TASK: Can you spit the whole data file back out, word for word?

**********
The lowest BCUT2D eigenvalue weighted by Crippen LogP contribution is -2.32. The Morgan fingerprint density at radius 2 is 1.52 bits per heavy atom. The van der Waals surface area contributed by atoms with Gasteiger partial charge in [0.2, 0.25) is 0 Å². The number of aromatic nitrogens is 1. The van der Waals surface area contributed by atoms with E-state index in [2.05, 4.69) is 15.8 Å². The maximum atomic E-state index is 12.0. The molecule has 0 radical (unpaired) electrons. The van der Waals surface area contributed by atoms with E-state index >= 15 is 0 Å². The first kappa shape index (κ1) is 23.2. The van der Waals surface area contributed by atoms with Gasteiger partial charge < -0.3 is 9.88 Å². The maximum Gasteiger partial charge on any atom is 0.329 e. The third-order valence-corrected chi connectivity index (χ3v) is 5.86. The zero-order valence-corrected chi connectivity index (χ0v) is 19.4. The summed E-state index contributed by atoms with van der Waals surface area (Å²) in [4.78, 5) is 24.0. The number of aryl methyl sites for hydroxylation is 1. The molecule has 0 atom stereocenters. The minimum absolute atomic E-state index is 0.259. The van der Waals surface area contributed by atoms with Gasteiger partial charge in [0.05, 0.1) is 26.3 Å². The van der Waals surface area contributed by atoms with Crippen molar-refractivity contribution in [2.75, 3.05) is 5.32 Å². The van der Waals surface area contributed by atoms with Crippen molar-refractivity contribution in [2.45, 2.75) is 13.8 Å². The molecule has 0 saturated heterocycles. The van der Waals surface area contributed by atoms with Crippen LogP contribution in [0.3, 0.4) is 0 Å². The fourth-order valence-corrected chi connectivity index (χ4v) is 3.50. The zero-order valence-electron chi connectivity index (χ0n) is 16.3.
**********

The lowest BCUT2D eigenvalue weighted by Crippen LogP contribution is -2.32. The Morgan fingerprint density at radius 2 is 1.52 bits per heavy atom. The van der Waals surface area contributed by atoms with Gasteiger partial charge in [0.2, 0.25) is 0 Å². The number of aromatic nitrogens is 1. The van der Waals surface area contributed by atoms with E-state index in [2.05, 4.69) is 15.8 Å². The maximum atomic E-state index is 12.0. The molecule has 0 radical (unpaired) electrons. The van der Waals surface area contributed by atoms with E-state index >= 15 is 0 Å². The first kappa shape index (κ1) is 23.2. The van der Waals surface area contributed by atoms with Gasteiger partial charge < -0.3 is 9.88 Å². The maximum Gasteiger partial charge on any atom is 0.329 e. The third-order valence-corrected chi connectivity index (χ3v) is 5.86. The zero-order valence-corrected chi connectivity index (χ0v) is 19.4. The summed E-state index contributed by atoms with van der Waals surface area (Å²) in [4.78, 5) is 24.0. The number of aryl methyl sites for hydroxylation is 1. The molecule has 0 atom stereocenters. The minimum absolute atomic E-state index is 0.259. The van der Waals surface area contributed by atoms with Gasteiger partial charge in [0.05, 0.1) is 26.3 Å². The van der Waals surface area contributed by atoms with Crippen molar-refractivity contribution in [2.75, 3.05) is 5.32 Å². The van der Waals surface area contributed by atoms with Crippen molar-refractivity contribution in [2.45, 2.75) is 13.8 Å². The molecule has 0 saturated heterocycles. The van der Waals surface area contributed by atoms with Crippen LogP contribution in [0.3, 0.4) is 0 Å². The fourth-order valence-corrected chi connectivity index (χ4v) is 3.50. The zero-order valence-electron chi connectivity index (χ0n) is 16.3.